In case you haven't been noticing the trend over the past five years, printed seed catalogs are going the way of the dodo. The first wave of seed catalogs in late January used to be a harbinger of spring. No longer. Most catalogs are online and more and more are only online.
In fact, there has been an evolution within the online catalog revolution. The use of sophisticated programming has resulted in web pages that read like an old-fashioned catalog. Well, almost, anyhow.
Take our good friends at Nichols Nursery (nicholsnursery.com). They have made a smooth transition to an online catalog. You touch your cursor to a corner, and the page turns. You can go in either direction, of course, and if you choose, you can hear the exact sound paper pages make when they are turned in a catalog. Make the print bigger? Sure, and while you are at it, take some notes -- which will be kept and will open to the correct page when you go back to read them.
Nichols even has instructional videos (youtube.com/user/NicholsNursery?feature=mhee) on how to make the most of the online catalog.
There are lots of new things this year. I used to categorize Nichols's catalog as a "must have." Now, I guess, I will have to call it a "must see." Try it.
Over at our second "must" e-catolog, Territorial Seeds (territorialseed.com), you will find a newly designed site, complete with online specials. There are also videos to help you be a better gardener and an online garden planner.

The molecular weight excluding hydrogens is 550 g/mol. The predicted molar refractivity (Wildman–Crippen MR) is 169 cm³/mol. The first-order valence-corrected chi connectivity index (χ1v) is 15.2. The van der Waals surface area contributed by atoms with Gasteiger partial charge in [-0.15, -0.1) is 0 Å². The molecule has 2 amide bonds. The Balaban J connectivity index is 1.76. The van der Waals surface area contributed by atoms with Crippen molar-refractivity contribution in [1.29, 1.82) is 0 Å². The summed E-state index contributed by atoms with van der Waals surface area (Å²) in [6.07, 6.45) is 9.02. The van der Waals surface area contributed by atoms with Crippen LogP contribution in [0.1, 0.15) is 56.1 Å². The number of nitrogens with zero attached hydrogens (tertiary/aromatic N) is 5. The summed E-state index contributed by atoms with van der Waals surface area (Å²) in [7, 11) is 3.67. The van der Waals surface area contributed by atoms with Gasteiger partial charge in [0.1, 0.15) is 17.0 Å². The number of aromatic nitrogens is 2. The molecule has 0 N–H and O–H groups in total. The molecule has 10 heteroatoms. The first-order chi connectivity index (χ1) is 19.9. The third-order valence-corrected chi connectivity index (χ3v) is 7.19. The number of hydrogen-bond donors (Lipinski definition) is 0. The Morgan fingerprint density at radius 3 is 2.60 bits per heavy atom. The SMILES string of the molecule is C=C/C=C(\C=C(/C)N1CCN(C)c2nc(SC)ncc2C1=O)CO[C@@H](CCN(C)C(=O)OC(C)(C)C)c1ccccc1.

Like Nichols, Territorial understands Alaska's climates and takes excellent care of Alaskans. Their seed selection section is and simple to use. You will notice that there is a free print catalog offered should you want one. I suggest you hold on to it. Someday your grandchildren won't believe they existed.
Johnny's Selected Seeds (johnnyseeds.com) has an updated site too, as you would expect. While they haven't reinvented the catalog as did Nichols, they have an interactive section that provides all manner of calculators and guides to help you, such as a succession planting calculator. They also have a great reference section with an extensive list of very detailed growing guides. All of this is in addition to their excellent, short-season seed offerings.
Terroir Seeds (underwoodgardens.com -- and, yes, the address really is underwood) is a great catalog of heirloom and open-pollinated seeds, of which I am a big fan. They will send you a hard copy catalog for $2, or you can download a PDF and read it on your computer or print it out. For those who don't do well with the small print in catalogs, all PDF readers allow you to print as large as you want.
Terroir offers an informative and frequent "eNewsletter." And, its site has a great section about heirlooms and what makes them so special.
Spend some time this week putting the name of your favorite catalog houses into your computer search engine. Finding them online might be the only way you will ever be able to see many of them from now on.
Jeff Lowenfels is a member of the Garden Writers Hall of Fame. You can reach him at teamingwithmicrobes.com or by calling 274-5297 during "The Garden Party" radio show from 10 a.m. to noon Saturdays on KBYR AM-700.